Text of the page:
(CNN) -- Edgar M. Bronfman Sr., a former Seagram executive and president of the World Jewish Congress for nearly 30 years, died in New York Saturday, according to a spokesman for his family's foundation. He was 84.
Bronfman died of natural causes, according to Jonathan Cohen, a spokesman for the family's Samuel Bronfman Foundation, named after his father, a wealthy liquor mogul. Edgar Bronfman was surrounded by family when he died, Cohen said.
Bronfman devoted much of his life to advocating for Judaism and Jewish causes. He traveled to the Soviet Union in 1970 to lobby for greater freedom for Jews living there and helped to win restitution for Holocaust victims from Swiss banks in 1997. President Bill Clinton awarded Bronfman the Presidential Medal of Freedom in 1999.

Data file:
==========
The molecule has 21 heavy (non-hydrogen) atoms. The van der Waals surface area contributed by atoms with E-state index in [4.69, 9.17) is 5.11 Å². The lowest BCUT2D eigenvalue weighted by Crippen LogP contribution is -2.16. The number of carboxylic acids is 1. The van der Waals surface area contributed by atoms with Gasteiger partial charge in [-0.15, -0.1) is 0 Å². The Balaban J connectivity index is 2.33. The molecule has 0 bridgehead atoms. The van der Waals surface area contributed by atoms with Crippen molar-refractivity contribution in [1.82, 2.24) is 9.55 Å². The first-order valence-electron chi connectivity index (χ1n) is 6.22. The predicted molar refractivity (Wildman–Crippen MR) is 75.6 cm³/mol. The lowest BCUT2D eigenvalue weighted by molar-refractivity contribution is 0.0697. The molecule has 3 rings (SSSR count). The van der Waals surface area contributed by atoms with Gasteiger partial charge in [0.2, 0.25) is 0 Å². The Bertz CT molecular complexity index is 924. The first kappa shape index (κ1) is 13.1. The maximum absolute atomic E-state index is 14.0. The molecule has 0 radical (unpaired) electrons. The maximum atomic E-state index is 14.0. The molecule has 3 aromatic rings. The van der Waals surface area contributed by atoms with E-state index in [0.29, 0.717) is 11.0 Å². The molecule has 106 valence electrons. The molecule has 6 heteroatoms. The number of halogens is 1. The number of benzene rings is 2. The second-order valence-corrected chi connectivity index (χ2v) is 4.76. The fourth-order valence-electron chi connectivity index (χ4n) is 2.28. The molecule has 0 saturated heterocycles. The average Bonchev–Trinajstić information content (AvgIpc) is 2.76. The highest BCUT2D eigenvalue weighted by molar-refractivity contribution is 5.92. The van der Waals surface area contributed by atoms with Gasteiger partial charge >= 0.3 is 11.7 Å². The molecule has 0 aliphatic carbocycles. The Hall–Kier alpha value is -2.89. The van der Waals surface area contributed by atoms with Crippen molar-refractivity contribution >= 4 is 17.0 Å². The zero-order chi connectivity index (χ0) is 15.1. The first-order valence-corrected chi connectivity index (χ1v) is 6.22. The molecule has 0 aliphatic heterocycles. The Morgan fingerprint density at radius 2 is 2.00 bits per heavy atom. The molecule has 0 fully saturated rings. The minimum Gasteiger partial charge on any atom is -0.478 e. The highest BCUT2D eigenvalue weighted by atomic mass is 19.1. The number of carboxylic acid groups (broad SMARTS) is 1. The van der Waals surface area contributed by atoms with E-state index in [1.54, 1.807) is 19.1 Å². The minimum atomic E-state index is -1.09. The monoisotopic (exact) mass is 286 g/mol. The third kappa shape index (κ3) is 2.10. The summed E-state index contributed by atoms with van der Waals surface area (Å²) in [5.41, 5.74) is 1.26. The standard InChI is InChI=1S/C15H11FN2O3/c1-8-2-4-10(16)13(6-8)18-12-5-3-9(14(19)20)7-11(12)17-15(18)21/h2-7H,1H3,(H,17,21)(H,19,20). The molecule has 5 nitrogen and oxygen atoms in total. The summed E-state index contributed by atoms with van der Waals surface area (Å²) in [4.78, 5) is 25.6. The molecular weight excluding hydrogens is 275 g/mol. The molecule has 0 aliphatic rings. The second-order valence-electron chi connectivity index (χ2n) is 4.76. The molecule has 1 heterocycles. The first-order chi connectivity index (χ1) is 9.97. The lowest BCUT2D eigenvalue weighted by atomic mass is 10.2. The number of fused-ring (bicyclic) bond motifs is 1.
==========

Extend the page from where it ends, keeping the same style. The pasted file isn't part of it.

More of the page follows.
Bronfman also exposed the Nazi past of former Austrian President Kurt Waldheim.
"He was the first of his kind, a titan of industry that dedicated himself fully to advocating, advancing and encouraging the Jewish people," said Dana Raucher, executive director of the family's foundation. "Edgar showed how vision and long-term thinking can impact the entire landscape of Jewish life. "
Bronfman, the son of Canadian liquor mogul Samuel Bronfman, became chairman and CEO of the Seagram Company in 1971. While at the helm, Bronfman worked to expand Seagram's presence abroad and to develop the company's holdings beyond alcohol, including acquiring Tropicana and investing in oil and DuPont, the chemical company.
Bronfman retired from the Seagram Company in 1994 and passed the reins to his son Edgar Jr. He was president of the World Jewish Congress from 1981 until 2007.
Bronfman is survived by his wife, Jan Aronson; his brother, Charles Bronfman; his sister Phyllis Lambert, four sons; three daughters; 24 grandchildren; and two great-grandchildren. He was previously married to Ann Loeb, with whom he had five children, and Georgiana Webb, with whom he had two.